SAN FRANCISCO -- Nokia has put its mapping unit front and center with the introduction of its new Here cloud-based location brand and platform, which was unveiled during an media event on Tuesday morning.
"Maps and location experiences should inspire us to sense our world," said Nokia president and CEO Stephen Elop, adding that the Helsinki-based corporation is now working on "creating more personal maps that change how we navigate our lives."
Elop said that the "quality and quantity" of data available will enable Nokia to "transform mapping in ways we haven't even thought possible yet." He added that Here is also being built to be span most mobile operating systems and devices.
"We want to give everyone with any type of device the ability to use this, the best location platform in the industry," Elop remarked, arguing that "openness is what sets Here apart" from any mapping service in the world.
For instance, Nokia revealed that it will be rolling out an SDK for Android during the first quarter of 2013. The Lumia maker is
Michael Halbherr, head of Nokia's location and commerce unit, explained that the underlying infrastructure requires a great deal of scalability as it will be updated based on user-generated data as well.
"We need to translate usage into better services so that more people are using Here," Halbherr said, explaining that by learning more about how people use its mapping solutions, the better Here will get for everyone.
Halbherr also stressed the importance of weaving together information from many different sources and methods for building the kind of comprehensive mapping platform that Nokia is aiming to achieve.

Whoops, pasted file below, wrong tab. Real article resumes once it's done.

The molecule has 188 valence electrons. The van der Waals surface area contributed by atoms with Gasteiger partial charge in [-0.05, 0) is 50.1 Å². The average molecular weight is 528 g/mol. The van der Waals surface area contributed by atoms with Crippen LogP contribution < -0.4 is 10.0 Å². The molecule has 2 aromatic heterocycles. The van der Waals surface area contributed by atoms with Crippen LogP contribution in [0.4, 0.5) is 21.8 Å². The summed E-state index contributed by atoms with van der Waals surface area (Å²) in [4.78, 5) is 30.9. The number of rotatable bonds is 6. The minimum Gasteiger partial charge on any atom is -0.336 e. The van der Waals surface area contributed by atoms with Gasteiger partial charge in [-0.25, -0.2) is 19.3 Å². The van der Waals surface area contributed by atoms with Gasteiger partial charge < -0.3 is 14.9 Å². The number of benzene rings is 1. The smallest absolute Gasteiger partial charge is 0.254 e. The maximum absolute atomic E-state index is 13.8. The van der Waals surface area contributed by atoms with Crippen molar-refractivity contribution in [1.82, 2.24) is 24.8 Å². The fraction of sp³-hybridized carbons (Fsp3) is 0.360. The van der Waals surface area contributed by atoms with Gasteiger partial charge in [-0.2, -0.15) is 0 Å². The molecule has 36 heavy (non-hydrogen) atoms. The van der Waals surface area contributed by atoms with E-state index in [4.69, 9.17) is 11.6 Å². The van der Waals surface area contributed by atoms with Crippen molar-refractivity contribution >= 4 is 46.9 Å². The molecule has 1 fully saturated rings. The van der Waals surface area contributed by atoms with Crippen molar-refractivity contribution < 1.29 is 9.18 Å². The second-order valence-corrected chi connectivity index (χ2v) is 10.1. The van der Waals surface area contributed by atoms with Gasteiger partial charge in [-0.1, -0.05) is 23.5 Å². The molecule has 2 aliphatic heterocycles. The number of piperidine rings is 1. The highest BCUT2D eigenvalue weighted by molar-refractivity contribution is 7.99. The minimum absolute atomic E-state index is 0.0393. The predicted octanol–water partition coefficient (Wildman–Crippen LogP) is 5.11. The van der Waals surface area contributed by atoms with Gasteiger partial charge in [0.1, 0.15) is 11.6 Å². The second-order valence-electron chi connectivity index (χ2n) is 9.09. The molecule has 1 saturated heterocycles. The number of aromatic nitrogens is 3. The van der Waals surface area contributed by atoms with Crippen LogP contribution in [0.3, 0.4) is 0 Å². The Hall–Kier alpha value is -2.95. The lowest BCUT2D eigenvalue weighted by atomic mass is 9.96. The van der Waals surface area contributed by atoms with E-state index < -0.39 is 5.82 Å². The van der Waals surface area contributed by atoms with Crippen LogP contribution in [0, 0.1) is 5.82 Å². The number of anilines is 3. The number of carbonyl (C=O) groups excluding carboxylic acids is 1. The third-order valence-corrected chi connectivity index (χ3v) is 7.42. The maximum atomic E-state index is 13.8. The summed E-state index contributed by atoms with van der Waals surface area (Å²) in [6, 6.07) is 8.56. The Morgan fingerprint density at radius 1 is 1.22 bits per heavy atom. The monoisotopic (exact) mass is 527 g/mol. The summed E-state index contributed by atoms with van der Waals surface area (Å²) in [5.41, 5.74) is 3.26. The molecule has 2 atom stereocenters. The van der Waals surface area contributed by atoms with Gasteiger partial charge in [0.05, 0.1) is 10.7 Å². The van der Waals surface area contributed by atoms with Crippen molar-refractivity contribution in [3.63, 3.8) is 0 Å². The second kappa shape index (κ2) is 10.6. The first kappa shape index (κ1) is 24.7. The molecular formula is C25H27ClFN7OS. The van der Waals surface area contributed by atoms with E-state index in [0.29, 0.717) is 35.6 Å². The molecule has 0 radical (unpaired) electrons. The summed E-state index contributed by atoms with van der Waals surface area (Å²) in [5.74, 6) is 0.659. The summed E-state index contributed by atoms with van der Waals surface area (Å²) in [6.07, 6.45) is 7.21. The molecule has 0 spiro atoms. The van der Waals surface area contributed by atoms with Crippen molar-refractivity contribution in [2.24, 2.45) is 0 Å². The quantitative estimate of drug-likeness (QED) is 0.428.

"We need to deal with millions and millions of updates," Halbherr said. "If my daily life depends on it, what is on a map has to be accurate."
Halbherr briefly touched on the newly announced acquisition of Earthmine, noting that "with Earthmine, we're not just getting great technology in driving our 3D roadmap forward." Rather, Halbherr continued, together Nokia and Earthmine will combine their photographic capture and modeling solutions into one process to take street-level capturing to the next level.
That deal is expected to close by the end of the year, but financial terms have not been disclosed.
Nevertheless, it turns out 3D modeling of urban areas, or computational cartography, is a chief priority for Here as Halbherr said that Nokia wants to "be able to compute the city -- not just visualize it."
"This is very different from using the same static map and just putting bubbles on it," he added, describing that these are actually "millions of maps" layered on top of each other for on-demand computation and information based on the need of the user.
The benefits, Halbherr listed, with this approach include true offline usage, fast local rendering, and low bandwidth requirements (just roughly 12GB for mapping the whole planet).
But Halbherr assured that, ultimately, the concept of mapping hasn't changed. Instead, it's the content that needs to evolve.
With the new Lumia smartphones that launched earlier this year, Nokia already rolled out several new and upgraded location-based applications, including Maps, Transit and Pulse.
To further emphasize Nokia's achievements in digital mapping, Elop asserted that the Finnish phone business was the first company to digitally map the six continents where people live. He also cited that Nokia utilizes more than 80,000 data sources to update its maps daily.
Halbherr further touched on this later in the presentation by noting that there are more than 2.7 million changes to Nokia's maps each day, stemming from local sources to industrial methods.